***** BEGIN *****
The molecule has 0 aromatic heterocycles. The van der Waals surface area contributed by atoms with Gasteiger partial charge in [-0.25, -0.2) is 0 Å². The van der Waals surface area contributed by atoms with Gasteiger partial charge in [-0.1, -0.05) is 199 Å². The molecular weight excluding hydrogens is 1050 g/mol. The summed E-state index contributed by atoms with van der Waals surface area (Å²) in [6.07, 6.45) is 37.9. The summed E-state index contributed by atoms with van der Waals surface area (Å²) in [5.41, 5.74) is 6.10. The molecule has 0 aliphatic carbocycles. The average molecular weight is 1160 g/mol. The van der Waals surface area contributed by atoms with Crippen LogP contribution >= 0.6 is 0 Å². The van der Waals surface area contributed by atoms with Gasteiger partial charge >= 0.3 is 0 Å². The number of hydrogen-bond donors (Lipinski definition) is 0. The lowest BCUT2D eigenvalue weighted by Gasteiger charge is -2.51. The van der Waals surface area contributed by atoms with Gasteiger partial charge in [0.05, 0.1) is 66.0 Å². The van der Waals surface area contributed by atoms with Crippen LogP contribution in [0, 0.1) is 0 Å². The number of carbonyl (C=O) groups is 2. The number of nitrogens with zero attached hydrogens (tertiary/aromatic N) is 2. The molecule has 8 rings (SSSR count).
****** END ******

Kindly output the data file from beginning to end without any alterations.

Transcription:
The molecule has 0 aromatic heterocycles. The van der Waals surface area contributed by atoms with Gasteiger partial charge in [-0.25, -0.2) is 0 Å². The van der Waals surface area contributed by atoms with Gasteiger partial charge in [-0.1, -0.05) is 199 Å². The molecular weight excluding hydrogens is 1050 g/mol. The summed E-state index contributed by atoms with van der Waals surface area (Å²) in [6.07, 6.45) is 37.9. The summed E-state index contributed by atoms with van der Waals surface area (Å²) in [5.41, 5.74) is 6.10. The molecule has 0 aliphatic carbocycles. The average molecular weight is 1160 g/mol. The van der Waals surface area contributed by atoms with Crippen LogP contribution >= 0.6 is 0 Å². The van der Waals surface area contributed by atoms with Gasteiger partial charge >= 0.3 is 0 Å². The number of hydrogen-bond donors (Lipinski definition) is 0. The lowest BCUT2D eigenvalue weighted by Gasteiger charge is -2.51. The van der Waals surface area contributed by atoms with Gasteiger partial charge in [0.05, 0.1) is 66.0 Å². The van der Waals surface area contributed by atoms with Crippen LogP contribution in [0, 0.1) is 0 Å². The number of carbonyl (C=O) groups is 2. The number of nitrogens with zero attached hydrogens (tertiary/aromatic N) is 2. The molecule has 8 rings (SSSR count).